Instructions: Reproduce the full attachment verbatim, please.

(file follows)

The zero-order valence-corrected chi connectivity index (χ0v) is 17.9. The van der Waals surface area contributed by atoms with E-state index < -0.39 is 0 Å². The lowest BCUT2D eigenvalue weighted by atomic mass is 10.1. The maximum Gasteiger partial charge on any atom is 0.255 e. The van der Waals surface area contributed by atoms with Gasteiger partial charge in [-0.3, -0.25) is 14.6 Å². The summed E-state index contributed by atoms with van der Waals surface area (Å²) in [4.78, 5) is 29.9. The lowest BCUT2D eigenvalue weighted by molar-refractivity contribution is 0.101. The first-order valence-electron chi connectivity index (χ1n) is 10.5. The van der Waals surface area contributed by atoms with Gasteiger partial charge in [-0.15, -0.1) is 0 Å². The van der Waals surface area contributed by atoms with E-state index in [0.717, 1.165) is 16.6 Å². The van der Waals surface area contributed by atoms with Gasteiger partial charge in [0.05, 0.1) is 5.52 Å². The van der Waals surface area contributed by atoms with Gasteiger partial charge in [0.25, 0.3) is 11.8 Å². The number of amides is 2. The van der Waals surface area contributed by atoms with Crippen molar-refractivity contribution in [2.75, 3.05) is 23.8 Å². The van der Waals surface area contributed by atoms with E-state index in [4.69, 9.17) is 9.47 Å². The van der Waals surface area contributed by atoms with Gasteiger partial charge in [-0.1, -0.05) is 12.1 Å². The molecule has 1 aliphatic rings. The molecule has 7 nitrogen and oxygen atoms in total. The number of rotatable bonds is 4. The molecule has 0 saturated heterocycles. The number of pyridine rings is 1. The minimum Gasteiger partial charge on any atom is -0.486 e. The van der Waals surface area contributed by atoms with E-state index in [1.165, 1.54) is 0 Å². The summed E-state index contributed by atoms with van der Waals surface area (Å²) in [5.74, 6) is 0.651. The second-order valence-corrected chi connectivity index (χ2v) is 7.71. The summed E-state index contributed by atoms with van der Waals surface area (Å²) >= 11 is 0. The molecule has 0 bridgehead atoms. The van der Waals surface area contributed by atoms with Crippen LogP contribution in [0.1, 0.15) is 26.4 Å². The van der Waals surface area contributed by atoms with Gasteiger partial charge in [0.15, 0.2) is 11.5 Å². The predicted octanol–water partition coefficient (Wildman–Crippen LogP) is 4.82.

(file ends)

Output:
The zero-order valence-corrected chi connectivity index (χ0v) is 17.9. The van der Waals surface area contributed by atoms with E-state index < -0.39 is 0 Å². The lowest BCUT2D eigenvalue weighted by atomic mass is 10.1. The maximum Gasteiger partial charge on any atom is 0.255 e. The van der Waals surface area contributed by atoms with Gasteiger partial charge in [-0.3, -0.25) is 14.6 Å². The summed E-state index contributed by atoms with van der Waals surface area (Å²) in [4.78, 5) is 29.9. The lowest BCUT2D eigenvalue weighted by molar-refractivity contribution is 0.101. The first-order valence-electron chi connectivity index (χ1n) is 10.5. The van der Waals surface area contributed by atoms with Gasteiger partial charge in [-0.15, -0.1) is 0 Å². The van der Waals surface area contributed by atoms with E-state index in [0.717, 1.165) is 16.6 Å². The van der Waals surface area contributed by atoms with Gasteiger partial charge in [0.05, 0.1) is 5.52 Å². The van der Waals surface area contributed by atoms with Gasteiger partial charge in [0.25, 0.3) is 11.8 Å². The number of amides is 2. The van der Waals surface area contributed by atoms with Crippen molar-refractivity contribution in [2.75, 3.05) is 23.8 Å². The van der Waals surface area contributed by atoms with E-state index in [4.69, 9.17) is 9.47 Å². The van der Waals surface area contributed by atoms with Gasteiger partial charge in [-0.1, -0.05) is 12.1 Å². The molecule has 1 aliphatic rings. The molecule has 7 nitrogen and oxygen atoms in total. The number of rotatable bonds is 4. The molecule has 0 saturated heterocycles. The number of pyridine rings is 1. The minimum Gasteiger partial charge on any atom is -0.486 e. The van der Waals surface area contributed by atoms with E-state index in [1.165, 1.54) is 0 Å². The summed E-state index contributed by atoms with van der Waals surface area (Å²) in [5.74, 6) is 0.651. The second-order valence-corrected chi connectivity index (χ2v) is 7.71. The summed E-state index contributed by atoms with van der Waals surface area (Å²) >= 11 is 0. The molecule has 0 bridgehead atoms. The van der Waals surface area contributed by atoms with Crippen LogP contribution in [0.1, 0.15) is 26.4 Å². The van der Waals surface area contributed by atoms with Gasteiger partial charge in [0.15, 0.2) is 11.5 Å². The predicted octanol–water partition coefficient (Wildman–Crippen LogP) is 4.82.